The Australian Football League (AFL) season is only a few weeks old, but already I'm an addict. Having opted to support Geelong - they wear the same colours as Tottenham - we watched their first two games on TV, including a pulsating contest with Fremantle Dockers in the opening round. Geelong lost narrowly and I was impressed by the Dockers. Our holiday schedule threw up the chance to watch Fremantle on their home patch and I grabbed it. Brisbane Lions were the visitors and Rachel joined me for a train ride to Subiaco's Patersons Stadium, via a stop for lunch in Perth city centre.
So... we arrived quite early. That's the journalist in me, I expect. We caught the latter stages of a youth game between New South Wales Dockers and Doncaster, which allowed for a re-cap of the rules before the main event.
I presumed - rightly or wrongly - that any Lions fans in attendance would be based in WA rather than having made the trip across Australia. After all, Brisbane to Perth is a round-trip of almost 9,000 kilometres! Either way, there were some good outfits and hats on display. Of which more later.
Brisbane go through their stretches in the blazing sunshine. The nets, which caught most of the pre-game shots, were removed in time for the first bounce, thus bringing the 'cup of tea smashed out of hands' hazard into play.
Like father, like son... Two generations of Aussie Rules supporters, from both sides, seated just in front of us. There is no segregation in the AFL, unlike the Premier League, which has its pros and cons. The friendly vibe attracts a comprehensive cross-section of society, as opposed to English football's male-dominated crowds. Great to see. On the other hand, though, there was virtually no atmosphere despite a healthy crowd and a strong display by the home side. Football's tribal nature, and the separation of home and away fans inside the stadiums, tends to generate much more singing, chanting and volume in general. That's something even the biggest AFL games lack.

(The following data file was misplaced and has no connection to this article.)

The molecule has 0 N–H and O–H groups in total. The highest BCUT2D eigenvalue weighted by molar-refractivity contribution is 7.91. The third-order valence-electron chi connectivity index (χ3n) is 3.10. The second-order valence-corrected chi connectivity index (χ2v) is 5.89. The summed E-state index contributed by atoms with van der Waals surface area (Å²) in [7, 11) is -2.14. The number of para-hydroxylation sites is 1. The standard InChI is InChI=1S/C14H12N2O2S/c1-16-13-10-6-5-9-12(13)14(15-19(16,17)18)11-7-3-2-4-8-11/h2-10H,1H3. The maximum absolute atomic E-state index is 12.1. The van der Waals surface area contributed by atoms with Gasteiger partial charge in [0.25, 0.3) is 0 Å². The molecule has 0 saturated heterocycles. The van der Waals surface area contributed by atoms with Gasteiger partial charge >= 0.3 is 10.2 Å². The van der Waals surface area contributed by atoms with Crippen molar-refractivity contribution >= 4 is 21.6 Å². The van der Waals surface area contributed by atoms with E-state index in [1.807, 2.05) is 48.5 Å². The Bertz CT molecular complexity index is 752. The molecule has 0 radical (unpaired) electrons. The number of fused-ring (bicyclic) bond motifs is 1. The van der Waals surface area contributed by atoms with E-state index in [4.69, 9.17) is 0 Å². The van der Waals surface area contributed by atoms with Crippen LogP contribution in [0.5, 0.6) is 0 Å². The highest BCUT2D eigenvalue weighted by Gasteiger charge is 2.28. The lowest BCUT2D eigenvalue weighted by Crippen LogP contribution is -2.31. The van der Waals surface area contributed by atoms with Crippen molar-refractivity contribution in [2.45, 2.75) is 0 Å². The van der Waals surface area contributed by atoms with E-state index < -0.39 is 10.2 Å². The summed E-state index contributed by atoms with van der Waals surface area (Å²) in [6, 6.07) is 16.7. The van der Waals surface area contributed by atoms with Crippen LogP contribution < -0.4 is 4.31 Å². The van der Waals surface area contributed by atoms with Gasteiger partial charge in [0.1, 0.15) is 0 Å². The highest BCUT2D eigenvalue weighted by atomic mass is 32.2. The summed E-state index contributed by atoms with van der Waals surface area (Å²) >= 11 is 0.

Almost every 'Freo' fan inside Patersons was wearing something purple, so I fitted right in. Ish.
Something arty while we waited for the teams to emerge.
Here come the Dockers, bursting through the club banner. This will be mended and rolled out in time for the next fixture.
Although it's 18-a-side, the oval is still a vast area to cover. When play gets as congested as this, there are huge vacant areas of grass.
Bosh! Fremantle notch another six points. They conceded the first goal of the afternoon but never looked back after getting back on level terms and then getting their noses in front.
Sunglasses and a woolly hat: a strange juxtaposition but it seemed to work. Baseball caps were everywhere, especially in our section of the ground as the sun dropped ever lower.
Aaron Sandilands (31), the AFL's tallest player, leaps for the ball. Sandilands, the Fremantle ruckman, is hard to miss at 6 ft 11 in, four inches taller than Peter Crouch.
This kick skewed wide but the Dockers were pretty comfortable as they closed out a 64-35 win over an average-looking Brisbane. The home fans left happy and I'm already itching for another taste of the AFL. Next stop, Geelong in Melbourne...